There’s no reason for Gov. Mark Dayton to call a special session, the St. Cloud Times says.
In its editorial today, the Times says special sessions are becoming a way for politicians to cover up the fact they’re not doing their jobs.
Legislators had 11 weeks to solve very solvable problems. Some good things were accomplished. And even though all sides were very close to compromising on other issues, that did not happen. Voters should cast their Election Day ballots based on those results; not on incumbents able to claim “we got it done, even if it took a little bit longer.”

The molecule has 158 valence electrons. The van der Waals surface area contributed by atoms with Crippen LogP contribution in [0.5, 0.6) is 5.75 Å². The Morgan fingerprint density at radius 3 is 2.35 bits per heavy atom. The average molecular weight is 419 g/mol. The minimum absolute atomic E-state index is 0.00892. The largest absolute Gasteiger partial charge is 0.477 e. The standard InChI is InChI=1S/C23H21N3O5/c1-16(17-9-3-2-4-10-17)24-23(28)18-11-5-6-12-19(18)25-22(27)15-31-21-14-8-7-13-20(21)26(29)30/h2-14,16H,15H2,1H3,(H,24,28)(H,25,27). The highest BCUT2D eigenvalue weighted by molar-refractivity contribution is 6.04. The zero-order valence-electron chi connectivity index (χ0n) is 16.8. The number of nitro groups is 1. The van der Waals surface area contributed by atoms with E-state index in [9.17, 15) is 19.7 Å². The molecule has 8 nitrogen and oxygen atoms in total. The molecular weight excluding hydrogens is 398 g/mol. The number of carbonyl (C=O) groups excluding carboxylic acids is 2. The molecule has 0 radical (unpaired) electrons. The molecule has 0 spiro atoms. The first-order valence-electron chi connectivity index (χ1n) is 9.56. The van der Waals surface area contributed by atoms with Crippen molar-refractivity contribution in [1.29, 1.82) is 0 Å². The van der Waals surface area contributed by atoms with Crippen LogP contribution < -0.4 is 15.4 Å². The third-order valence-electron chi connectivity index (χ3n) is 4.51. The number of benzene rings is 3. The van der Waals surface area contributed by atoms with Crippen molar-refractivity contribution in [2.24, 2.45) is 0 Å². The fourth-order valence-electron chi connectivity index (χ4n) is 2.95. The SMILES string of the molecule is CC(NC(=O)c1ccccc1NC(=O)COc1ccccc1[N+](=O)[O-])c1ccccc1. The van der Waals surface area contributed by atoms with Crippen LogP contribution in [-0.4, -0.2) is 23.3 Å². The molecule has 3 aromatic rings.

Worse yet, if you do convene a special session, it likely will include a bonding bill, which does not just provide cover, it inevitably gives incumbents some bright, shiny objects to which they can point while campaigning and say “see what I did.”
That would be tragic — not just for challengers regardless of party, but for all Minnesotans who elected these legislators and yourself on the belief all of you would get the job done on time.
The governor says he’s got a list of conditions before he’ll call a special session.
But the Times says the state isn’t in a budget year, it has a surplus, and it suggested politicians who failed at their jobs should suffer the consequences without a bailout in the form of a special session.